Plaintiffs and defendant filed their respective motions for summary judgment on May 30, 1980, accompanied by a memorandum in support thereof. Plaintiffs filed a reply memorandum on June 11, 1980. On December 19, 1980, the court ordered that pursuant to 28 U.S.C. § 2403(b), the Commonwealth of Pennsylvania should have an opportunity to defend against the allegations that one of its statutes was unconstitutional. Through error, the Attorney General of Pennsylvania was not served with a copy of the December 19, 1980 order and on April 14, 1981 the court ordered service be made on the Attorney General of Pennsylvania, giving the Commonwealth until May 29, 1981 to respond to plaintiffs' motion for summary judgment. No response has been received to date. While the court does not consider this lack of response on the part of the Commonwealth to be determinative of the issue of constitutionality, under Local Rule 401.6 the Commonwealth is deemed not to oppose plaintiffs' motion for summary judgment.
In essence, plaintiffs make three arguments. First, that the federal estate tax charitable deduction is to be reduced only by the death taxes actually paid, not a hypothetical figure. Second, that even if Mrs. Kunkel fails to exercise the power of appointment and the assets of the marital trust pass to her children and eventually her grandchildren, no additional inheritance tax would be due because the applicable Pennsylvania statute (72 P.S. § 2485-102(13)) is unconstitutional. Third, that the exercise of a power of appointment in favor of the donee's estate is an exercise in favor of the donee of the power, not the beneficiaries of the donee's estate. Plaintiffs argue, arguendo, that even if the exercise of the power of appointment is considered to be in favor of the beneficiaries of the donee's estate, the reasonable probability is that no additional inheritance tax will be due. Because plaintiffs' second argument attacks the constitutionality of a Pennsylvania statute and because cases are to be resolved, where possible, without addressing constitutional issues, it will be discussed last.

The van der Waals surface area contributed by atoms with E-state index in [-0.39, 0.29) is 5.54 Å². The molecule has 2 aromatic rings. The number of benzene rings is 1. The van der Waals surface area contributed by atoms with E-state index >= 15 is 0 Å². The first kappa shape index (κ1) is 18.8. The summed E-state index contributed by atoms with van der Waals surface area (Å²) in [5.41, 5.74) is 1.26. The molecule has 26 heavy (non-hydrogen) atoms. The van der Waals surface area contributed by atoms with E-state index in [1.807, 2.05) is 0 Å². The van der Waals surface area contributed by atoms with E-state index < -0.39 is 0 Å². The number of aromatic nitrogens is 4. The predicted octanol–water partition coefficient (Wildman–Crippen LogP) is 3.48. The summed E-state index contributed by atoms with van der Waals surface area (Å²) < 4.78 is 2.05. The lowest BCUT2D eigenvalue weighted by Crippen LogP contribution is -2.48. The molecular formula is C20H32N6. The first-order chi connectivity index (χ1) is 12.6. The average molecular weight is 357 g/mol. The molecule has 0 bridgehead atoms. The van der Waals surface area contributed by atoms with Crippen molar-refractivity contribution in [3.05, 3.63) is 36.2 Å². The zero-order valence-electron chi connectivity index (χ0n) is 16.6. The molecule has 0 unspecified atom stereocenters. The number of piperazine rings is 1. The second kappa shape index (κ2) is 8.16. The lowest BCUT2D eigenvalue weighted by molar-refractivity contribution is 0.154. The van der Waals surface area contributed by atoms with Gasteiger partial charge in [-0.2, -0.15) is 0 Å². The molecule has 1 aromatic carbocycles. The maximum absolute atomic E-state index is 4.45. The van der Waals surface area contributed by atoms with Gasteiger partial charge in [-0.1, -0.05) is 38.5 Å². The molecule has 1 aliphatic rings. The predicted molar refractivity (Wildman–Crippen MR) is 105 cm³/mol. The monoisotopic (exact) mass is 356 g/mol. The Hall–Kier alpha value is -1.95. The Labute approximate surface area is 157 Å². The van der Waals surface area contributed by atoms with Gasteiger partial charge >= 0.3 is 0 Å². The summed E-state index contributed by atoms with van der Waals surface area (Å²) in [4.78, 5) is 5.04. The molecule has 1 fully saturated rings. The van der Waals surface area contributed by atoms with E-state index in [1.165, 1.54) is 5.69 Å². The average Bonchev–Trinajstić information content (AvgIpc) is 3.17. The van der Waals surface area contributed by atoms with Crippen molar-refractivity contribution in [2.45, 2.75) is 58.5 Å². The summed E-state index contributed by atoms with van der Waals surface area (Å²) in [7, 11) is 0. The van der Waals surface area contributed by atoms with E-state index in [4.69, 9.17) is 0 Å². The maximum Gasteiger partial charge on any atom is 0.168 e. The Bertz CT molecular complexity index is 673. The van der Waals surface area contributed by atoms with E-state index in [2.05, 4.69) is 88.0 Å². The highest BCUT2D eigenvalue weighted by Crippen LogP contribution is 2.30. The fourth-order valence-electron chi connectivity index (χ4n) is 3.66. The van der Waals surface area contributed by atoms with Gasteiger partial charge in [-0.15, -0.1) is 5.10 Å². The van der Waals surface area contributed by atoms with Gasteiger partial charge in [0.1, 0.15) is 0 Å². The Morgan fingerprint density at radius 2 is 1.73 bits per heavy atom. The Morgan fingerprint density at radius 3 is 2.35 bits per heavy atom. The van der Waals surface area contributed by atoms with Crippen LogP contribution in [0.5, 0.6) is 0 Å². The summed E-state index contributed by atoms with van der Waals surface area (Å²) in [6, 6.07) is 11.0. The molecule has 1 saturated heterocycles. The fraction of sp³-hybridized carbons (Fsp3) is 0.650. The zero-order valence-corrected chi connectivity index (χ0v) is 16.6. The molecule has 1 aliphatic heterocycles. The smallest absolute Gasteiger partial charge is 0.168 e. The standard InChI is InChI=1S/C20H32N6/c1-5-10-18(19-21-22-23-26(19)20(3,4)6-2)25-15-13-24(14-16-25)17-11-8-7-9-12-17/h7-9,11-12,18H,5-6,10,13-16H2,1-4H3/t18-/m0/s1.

The court agrees with the general statement of law contained in plaintiffs' first argument but finds it inapposite in the instant case. Here, the amount of the death taxes payable, upon which the amount of charitable deduction is partially dependent, is contingent upon some future event. In such cases, the Commissioner is compelled to assess the probability of that future event occurring. Unless the contingency or possibility that a charitable transfer will not become effective is so remote as to be negligible, no deduction is allowable. 26 C.F.R. § 20.2055-2(b)(1) (1980). In light of the examples included in § 20.2055-2(b)(2), as well as the cases cited by defendant, this court cannot characterize the possibility of Mrs. Kunkel choosing not to exercise the power of appointment as "so remote as to be negligible." Therefore, plaintiffs' motion for summary judgment on that basis will be denied.